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Cancer Health Center

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Vulvar Cancer Treatment (PDQ®): Treatment - Health Professional Information [NCI] - Stage 0 Vulvar Cancer

Traditionally, there were three grades of vulvar intraepithelial neoplasia (VIN). However, there is little evidence that all three grades are part of the same biologic continuum or that Grade 1 is even a cancer precursor. In 2004, the International Society for the Study of Vulvar Disease changed its terminology, reserving the designation VIN for two categories of lesions based on morphologic appearance:[1]

  1. Usual-type VIN: Human papillomavirus (HPV)-associated Grades 2 and 3 of warty, basaloid, or mixed histology, and usually occurring in young women.
  2. Differentiated-type VIN: non-HPV-associated Grade 3, and usually occurring in older women.

The term VIN 1 was eliminated.[1] Disease that was previously called VIN 1 (grade I) is generally observed without definitive treatment.

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Incidence and Mortality Estimated new cases and deaths from renal cell (kidney and renal pelvis) cancer in the United States in 2014:[1] New cases: 63,920. Deaths: 13,860. Follow-up and Survivorship Renal cell cancer, also called renal adenocarcinoma, or hypernephroma, can often be cured if it is diagnosed and treated when still localized to the kidney and to the immediately surrounding tissue. The probability of cure is directly related to the stage or degree of tumor dissemination...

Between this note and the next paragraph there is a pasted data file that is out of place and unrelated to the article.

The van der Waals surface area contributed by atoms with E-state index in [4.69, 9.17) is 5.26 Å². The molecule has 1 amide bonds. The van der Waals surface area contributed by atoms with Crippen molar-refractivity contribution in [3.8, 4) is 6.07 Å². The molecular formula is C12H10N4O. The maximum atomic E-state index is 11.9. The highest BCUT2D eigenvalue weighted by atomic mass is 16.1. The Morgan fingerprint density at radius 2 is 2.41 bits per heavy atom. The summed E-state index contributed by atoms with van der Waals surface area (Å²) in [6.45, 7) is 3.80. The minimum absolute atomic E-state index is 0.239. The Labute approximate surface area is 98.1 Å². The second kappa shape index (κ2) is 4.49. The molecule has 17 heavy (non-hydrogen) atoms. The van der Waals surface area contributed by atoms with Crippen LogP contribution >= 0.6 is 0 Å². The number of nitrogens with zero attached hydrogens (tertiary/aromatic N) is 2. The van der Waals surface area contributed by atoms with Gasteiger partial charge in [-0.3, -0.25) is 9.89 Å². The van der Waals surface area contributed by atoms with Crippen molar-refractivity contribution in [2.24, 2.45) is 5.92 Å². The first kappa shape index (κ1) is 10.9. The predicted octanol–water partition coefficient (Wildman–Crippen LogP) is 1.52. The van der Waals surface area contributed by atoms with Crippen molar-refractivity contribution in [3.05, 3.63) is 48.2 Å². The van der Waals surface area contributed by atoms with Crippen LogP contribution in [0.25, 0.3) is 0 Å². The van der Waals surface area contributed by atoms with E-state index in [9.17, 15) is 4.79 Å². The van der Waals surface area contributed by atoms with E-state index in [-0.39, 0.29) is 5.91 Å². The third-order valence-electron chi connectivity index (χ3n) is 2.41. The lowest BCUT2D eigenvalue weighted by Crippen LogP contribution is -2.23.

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High-grade VIN is usually managed with active therapy because of a higher risk for progression to invasive disease.[2] Estimates of progression rates are imprecise. A systematic literature review that included 88 untreated patients with VIN 3 reported a 9% progression rate (8 of 88 patients) to invasive vulvar cancer during 12 to 96 months of observation. In the same review, the spontaneous regression rate was 1.2%, all of which occurred in women younger than 35 years.[3] However, in a single-center study, 10 of 63 (16%) untreated women with VIN 2 or VIN 3 progressed to invasive cancer after a mean of 3.9 years.[4]

VIN lesions may be multifocal or confluent and extensive. It is important to perform multiple biopsies in treatment planning to exclude occult invasive disease. VIN located in nonhairy areas can be considered an epithelial disease; however, VIN occupying hairy sites usually involves the pilosebaceous apparatus and requires a greater depth of destruction or excision because it can track along hair roots.

Surgical Interventions

The principal treatment approach is surgical, but there is no consensus on the optimal surgical procedure. The goal is to remove or destroy the entire VIN lesion while preserving vulvar anatomy and function. Simple vulvectomy yields a 5-year survival rate of essentially 100% but is seldom indicated. Other more-limited surgical procedures, including separate excision of multiple lesions, are less deforming.[5] The choice of treatment depends on the extent of the disease and the preference or experience of the treating physician. There are no reliable data comparing the efficacy and safety of the various surgical approaches.

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